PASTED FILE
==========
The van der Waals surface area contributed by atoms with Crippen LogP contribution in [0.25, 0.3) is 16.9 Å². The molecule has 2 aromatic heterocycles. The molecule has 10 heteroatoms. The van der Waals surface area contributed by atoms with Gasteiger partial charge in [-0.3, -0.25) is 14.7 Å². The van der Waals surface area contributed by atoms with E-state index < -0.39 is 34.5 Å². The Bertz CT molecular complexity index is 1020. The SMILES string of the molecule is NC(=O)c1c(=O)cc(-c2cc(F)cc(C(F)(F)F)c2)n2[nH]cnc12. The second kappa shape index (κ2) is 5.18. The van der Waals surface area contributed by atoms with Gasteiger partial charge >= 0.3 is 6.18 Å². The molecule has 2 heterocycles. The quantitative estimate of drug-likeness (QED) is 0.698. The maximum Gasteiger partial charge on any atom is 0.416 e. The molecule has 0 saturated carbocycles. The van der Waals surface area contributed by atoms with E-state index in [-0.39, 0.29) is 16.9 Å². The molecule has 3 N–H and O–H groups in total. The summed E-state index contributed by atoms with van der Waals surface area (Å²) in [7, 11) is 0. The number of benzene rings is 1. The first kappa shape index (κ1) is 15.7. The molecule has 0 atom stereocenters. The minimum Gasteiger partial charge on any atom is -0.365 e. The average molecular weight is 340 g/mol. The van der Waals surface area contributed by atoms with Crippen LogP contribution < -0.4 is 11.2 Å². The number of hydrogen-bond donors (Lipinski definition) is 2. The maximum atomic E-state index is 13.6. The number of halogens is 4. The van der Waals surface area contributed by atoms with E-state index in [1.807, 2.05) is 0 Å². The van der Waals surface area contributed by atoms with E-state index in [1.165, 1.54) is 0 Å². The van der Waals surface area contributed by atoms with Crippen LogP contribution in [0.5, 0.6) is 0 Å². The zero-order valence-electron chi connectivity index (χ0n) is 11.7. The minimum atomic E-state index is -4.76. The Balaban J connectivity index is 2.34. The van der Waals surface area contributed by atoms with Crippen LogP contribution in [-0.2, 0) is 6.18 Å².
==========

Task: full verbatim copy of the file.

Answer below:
The van der Waals surface area contributed by atoms with Crippen LogP contribution in [0.25, 0.3) is 16.9 Å². The molecule has 2 aromatic heterocycles. The molecule has 10 heteroatoms. The van der Waals surface area contributed by atoms with Gasteiger partial charge in [-0.3, -0.25) is 14.7 Å². The van der Waals surface area contributed by atoms with E-state index < -0.39 is 34.5 Å². The Bertz CT molecular complexity index is 1020. The SMILES string of the molecule is NC(=O)c1c(=O)cc(-c2cc(F)cc(C(F)(F)F)c2)n2[nH]cnc12. The second kappa shape index (κ2) is 5.18. The van der Waals surface area contributed by atoms with Gasteiger partial charge >= 0.3 is 6.18 Å². The molecule has 2 heterocycles. The quantitative estimate of drug-likeness (QED) is 0.698. The maximum Gasteiger partial charge on any atom is 0.416 e. The molecule has 0 saturated carbocycles. The van der Waals surface area contributed by atoms with E-state index in [-0.39, 0.29) is 16.9 Å². The molecule has 3 N–H and O–H groups in total. The summed E-state index contributed by atoms with van der Waals surface area (Å²) in [7, 11) is 0. The number of benzene rings is 1. The first kappa shape index (κ1) is 15.7. The molecule has 0 atom stereocenters. The minimum Gasteiger partial charge on any atom is -0.365 e. The average molecular weight is 340 g/mol. The van der Waals surface area contributed by atoms with Crippen LogP contribution < -0.4 is 11.2 Å². The number of hydrogen-bond donors (Lipinski definition) is 2. The maximum atomic E-state index is 13.6. The number of halogens is 4. The van der Waals surface area contributed by atoms with E-state index in [1.807, 2.05) is 0 Å². The van der Waals surface area contributed by atoms with E-state index in [1.165, 1.54) is 0 Å². The van der Waals surface area contributed by atoms with Crippen LogP contribution in [0.5, 0.6) is 0 Å². The zero-order valence-electron chi connectivity index (χ0n) is 11.7. The minimum atomic E-state index is -4.76. The Balaban J connectivity index is 2.34. The van der Waals surface area contributed by atoms with Crippen LogP contribution in [-0.2, 0) is 6.18 Å².